During my final year of medical school, a doctor advised me to hide my sexuality once I qualified.
It confused me - how could we make the NHS inclusive for LGBTQIA+ patients if it wasn’t even safe to be out at work?
I had mentioned my (female) partner in passing and this doctor warned me coming out would be a mistake. “The nurses will gossip and your life will be hell”, she said.
It felt like bad advice. I’ve rarely followed it. Sometimes, though, it’s easier not to correct colleagues.
Like the surgeon who advised me a surgical career wouldn’t “suit my husband and children”. It didn’t feel like a good time to announce my lesbianism, so I let it go.
These experiences aren’t the norm - 99% of my colleagues have never been anything but accepting - but they still stick with me.
Many LGBTQIA+ people report prejudice and discrimination, which leads some to avoid seeking help.
Inequalities exist in many areas, especially when you look at the unique needs of different parts of our community.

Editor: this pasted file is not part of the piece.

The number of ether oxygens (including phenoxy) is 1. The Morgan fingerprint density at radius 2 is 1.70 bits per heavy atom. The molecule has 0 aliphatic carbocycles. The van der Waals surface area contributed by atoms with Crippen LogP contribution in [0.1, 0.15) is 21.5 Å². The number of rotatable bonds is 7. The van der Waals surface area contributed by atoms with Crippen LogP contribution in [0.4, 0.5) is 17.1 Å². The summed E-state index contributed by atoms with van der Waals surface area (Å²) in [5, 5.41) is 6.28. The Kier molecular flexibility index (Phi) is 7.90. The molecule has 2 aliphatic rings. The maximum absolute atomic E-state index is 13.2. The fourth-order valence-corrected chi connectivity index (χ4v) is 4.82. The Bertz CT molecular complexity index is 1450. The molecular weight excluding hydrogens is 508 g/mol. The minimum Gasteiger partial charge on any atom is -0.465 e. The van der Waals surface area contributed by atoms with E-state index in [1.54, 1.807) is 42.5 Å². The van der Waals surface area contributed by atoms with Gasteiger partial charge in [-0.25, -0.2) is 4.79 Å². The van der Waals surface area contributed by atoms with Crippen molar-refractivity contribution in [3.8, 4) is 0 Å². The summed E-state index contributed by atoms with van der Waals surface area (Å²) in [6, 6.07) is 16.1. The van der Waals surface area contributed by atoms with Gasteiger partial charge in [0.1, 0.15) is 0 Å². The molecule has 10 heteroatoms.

Lesbian and bisexual women are more than twice as likely to have never had a smear test than women in general. 40% of trans people report negative experiences in healthcare settings.
There are inequalities in alcohol intake, physical activity levels, mental health, access to end of life services.
It can feel daunting, but I know change is possible. The campaign for PrEP (HIV pre-exposure prophylaxis) demonstrates how public engagement can bring about huge change.
The dedication of activists, research participants, healthcare professionals and scientists led to the enormous milestone of PrEP being made available for free in England in 2020.
We should take inspiration from these successes to tackle other inequalities.
Listening to patients ensures that services can be more inclusive and barriers surmounted. For example, the Trans Gap Project is asking the community to help shape grassroots research on trans healthcare, so that important issues can be identified and addressed.
Though it’s all the press seems to talk about, LGBTQIA+ healthcare is not limited to just sexual health or gender-affirming care.
We will likely all need the NHS at some point, whether it be for cancer treatment, having a baby, or for that strange rash that Google hasn’t helped to identify.
I take solace that we can tell the health service what changes we need to see, and that - as PrEP shows us - that kind of change is possible.
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